One of the most significant tasks of childhood is a social networking, and preserving the social network over time. Successful social relationships significantly affect the child's self-image. Your son feels wanted, friends like your daughter and what she does, and this contributes to a high self-esteem. For some children this is natural and a part of their emotional development process. Other children find it hard to cope in their social environment – they find it difficult to make friends, join groups, tend to fight and react with anger, and fail to maintain friendships over time. These children need guidance and training every day so they can enhance and practice their social skills, and internalize them. Sounds complicated? We will try to make it easier...
So what can we do?
Making new friends is one of the primary skills a child needs upon entering the a new environment (like kindergarten, school, neighborhood).
Explain to your child how to introduce themselves:
Create eye contact - look at the child who you’re speaking with.
Smile - this would imply you want to connect.
Introduce yourself - "Hi, my name is Gil, what's your name?" If you have a nickname you want other to call you by, you should note it ("my name is Gil, but everyone calls me G.")
Say something nice ("That’s a really cool dress", "I think you’re a good basketball player"). Tell them something about yourself – where you live, which classes you take, your hobbies.
Show interest in the other child – "where are you from?" "what do you like to do?"
Call for action - Ask them to play now or in the future / sit next to them, etc.
It is recommended to role-play and practice at home with dolls- sometimes the child will act as themselves and sometime as the friend.
Before a first meeting with other children, discuss these points, and encourage your child to initiate contact with new children.
2. Help Them Initiate Social Encounters:
Advise your child to invite new friends over, and expand his or her social circle. If your child can’t get friends to cooperate easily, allowing him or her to offer more "attractive" invitations like coming to see a movie and have pizza, bake cookies, play on a trampoline or swim. Sometimes children need help raising their initial appeal. Role play – suggest ta game of "what if?". Present common social situations and let your child respond to the situation and cope with problems. For example – what do you say on the phone when you want to invite a friend? Or, Your child wants to visit a friend but the friend prefers to watch TV and does’nt want to play. Perhaps your child and the friend don’t want to play the game. What to do when you lose the game? What does your child is plan to do with their friend? What does she wants to offer her friend? Are there any toys or objects that your child would rather not share with a friend? The more issues that can be clarified in advance, the more likely that your child will find it easier and more comfortable to encounter and successfully deal with the different situations. Before a social meeting, remind your child about behavioral codes (focus on things that are relevant to your child) - do not shout at friends, don’t touch friends in a way that they don’t want to be touched, don’t take things without permission, and be polite to your friends and their parents. Plan these play dates in advance with your child.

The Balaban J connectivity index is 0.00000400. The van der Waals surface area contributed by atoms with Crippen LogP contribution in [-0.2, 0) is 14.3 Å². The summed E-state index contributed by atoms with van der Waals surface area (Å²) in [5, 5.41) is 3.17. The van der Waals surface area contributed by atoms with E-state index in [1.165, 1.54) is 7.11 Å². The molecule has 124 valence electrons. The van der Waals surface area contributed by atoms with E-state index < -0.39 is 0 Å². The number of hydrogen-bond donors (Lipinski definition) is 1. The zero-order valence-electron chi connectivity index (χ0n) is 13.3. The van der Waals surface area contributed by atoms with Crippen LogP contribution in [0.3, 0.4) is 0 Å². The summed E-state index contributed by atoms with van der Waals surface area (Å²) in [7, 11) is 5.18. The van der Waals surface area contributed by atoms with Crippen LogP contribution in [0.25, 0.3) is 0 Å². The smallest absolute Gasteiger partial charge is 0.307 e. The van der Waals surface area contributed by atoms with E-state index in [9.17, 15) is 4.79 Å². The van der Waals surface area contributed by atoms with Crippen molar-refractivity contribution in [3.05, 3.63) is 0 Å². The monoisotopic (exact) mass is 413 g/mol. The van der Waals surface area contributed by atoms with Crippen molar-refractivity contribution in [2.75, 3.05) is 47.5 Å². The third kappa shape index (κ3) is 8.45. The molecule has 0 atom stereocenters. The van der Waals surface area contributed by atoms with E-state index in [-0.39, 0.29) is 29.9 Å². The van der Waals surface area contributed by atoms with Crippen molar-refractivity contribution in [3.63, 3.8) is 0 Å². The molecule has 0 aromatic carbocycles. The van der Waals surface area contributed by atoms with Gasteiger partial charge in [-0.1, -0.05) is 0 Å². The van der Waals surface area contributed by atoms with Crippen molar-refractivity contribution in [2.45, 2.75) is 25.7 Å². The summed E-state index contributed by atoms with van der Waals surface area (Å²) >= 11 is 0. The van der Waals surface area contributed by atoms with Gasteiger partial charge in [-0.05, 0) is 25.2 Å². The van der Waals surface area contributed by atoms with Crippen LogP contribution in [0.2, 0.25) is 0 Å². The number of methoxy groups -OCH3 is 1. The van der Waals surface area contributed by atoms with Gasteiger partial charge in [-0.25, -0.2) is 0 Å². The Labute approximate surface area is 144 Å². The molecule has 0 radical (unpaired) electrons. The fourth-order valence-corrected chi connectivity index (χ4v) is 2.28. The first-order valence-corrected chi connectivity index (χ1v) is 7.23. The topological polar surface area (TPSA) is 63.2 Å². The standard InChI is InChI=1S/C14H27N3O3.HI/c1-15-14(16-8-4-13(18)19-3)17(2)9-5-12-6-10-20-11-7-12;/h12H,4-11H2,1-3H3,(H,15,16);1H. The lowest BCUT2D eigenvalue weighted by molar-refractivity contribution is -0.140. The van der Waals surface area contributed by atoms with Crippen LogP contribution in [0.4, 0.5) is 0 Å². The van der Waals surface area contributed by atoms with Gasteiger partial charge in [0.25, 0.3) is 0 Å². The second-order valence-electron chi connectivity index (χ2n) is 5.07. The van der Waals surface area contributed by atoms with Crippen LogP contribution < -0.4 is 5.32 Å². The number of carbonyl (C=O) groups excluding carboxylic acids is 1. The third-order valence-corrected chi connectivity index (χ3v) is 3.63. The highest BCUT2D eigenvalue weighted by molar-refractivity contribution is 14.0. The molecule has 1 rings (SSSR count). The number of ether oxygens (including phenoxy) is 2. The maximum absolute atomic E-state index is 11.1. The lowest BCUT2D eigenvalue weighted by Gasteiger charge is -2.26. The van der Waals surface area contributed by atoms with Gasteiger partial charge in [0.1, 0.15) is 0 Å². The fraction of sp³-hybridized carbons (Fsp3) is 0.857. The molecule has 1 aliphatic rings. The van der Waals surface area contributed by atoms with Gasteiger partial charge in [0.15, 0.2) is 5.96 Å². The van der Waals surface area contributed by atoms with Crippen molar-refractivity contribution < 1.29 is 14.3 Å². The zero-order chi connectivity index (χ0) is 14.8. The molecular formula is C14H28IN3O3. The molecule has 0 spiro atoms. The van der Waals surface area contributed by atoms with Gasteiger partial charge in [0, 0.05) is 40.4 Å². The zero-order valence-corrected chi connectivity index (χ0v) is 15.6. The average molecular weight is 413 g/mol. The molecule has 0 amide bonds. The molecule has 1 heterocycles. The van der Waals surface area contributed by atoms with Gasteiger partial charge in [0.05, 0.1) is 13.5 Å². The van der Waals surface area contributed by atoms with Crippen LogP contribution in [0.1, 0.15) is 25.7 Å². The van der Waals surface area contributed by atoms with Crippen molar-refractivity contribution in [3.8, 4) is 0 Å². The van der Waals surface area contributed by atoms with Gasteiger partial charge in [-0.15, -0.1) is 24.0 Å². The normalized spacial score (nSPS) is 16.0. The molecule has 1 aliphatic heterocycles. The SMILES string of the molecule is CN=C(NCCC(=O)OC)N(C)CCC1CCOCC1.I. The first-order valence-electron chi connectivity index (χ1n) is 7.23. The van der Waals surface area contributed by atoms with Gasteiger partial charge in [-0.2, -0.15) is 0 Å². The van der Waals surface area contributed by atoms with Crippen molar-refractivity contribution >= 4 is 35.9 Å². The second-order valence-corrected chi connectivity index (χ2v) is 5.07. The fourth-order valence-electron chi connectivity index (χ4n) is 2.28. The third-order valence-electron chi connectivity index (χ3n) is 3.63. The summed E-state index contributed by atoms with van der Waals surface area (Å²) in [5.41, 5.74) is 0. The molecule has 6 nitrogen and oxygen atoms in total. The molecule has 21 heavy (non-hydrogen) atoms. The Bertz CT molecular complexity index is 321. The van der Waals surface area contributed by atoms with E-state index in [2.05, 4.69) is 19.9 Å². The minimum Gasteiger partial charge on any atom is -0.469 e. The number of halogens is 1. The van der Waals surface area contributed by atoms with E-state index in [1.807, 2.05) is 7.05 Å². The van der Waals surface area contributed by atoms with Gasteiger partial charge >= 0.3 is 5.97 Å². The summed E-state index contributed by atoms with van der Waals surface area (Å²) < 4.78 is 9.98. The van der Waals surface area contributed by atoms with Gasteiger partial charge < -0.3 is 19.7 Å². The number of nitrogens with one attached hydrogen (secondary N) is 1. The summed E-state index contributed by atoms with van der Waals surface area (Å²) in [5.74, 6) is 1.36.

3. ""Lessons Learned"" - After a play date, ask your child - how did it go? What did he enjoy most? What was less pleasant? Give her feedback on things you may have noticed - "It was very nice of you to let your friend choose what to play ...", "I liked the way you invited your brother to join the game"
4. Play Board Games With Your Child:
Board games allow your child to practice skills such as following rules, waiting your turn, losing and winning, negotiating, patience and respect. Do not help him to win, his friends won’t do that either... Emphasized the fun of playing together, praise him for good moves and strategy, always stick to the rules, learn to reach agreements with other players, and cope with loss with dignity!
5. Talk to your child about his relationships with friends and daily social dilemmas:
Show interest - check in with your child every day regarding their battery level. Who charged their battery and who drained it? A short conversation can provide you a lot of information regarding your child’s experiences.When your child shares some social distress ("They took something from me, bullied me, laughed at me ...") don’t overreact – a non-proportional reaction from the parent triggers an extreme reaction from the child as well.Send a message to your child that you trust they can handle the situation– check with them what they felt when...? What do they think can be done next time etc...Think together about the possible courses of action - do not rush to act in place of your child! The conversation with the teacher or a friend's parents should be kept as a last option, only after the child tried to cope by himself. Remember, handling a situation properly will strengthen your child, and contribute to a sense of independence and personal strength.
6. Encourage your child to spend time with children that make her feel good about herself and recharge her battery.
7. Give positive feedback on social conduct: Don’t take this for granted - "It was wonderful to see how you played with Roy", "Well done for letting Danna have your toy", "You are so mature! Well done for getting in touch with the teacher and sharing with her!"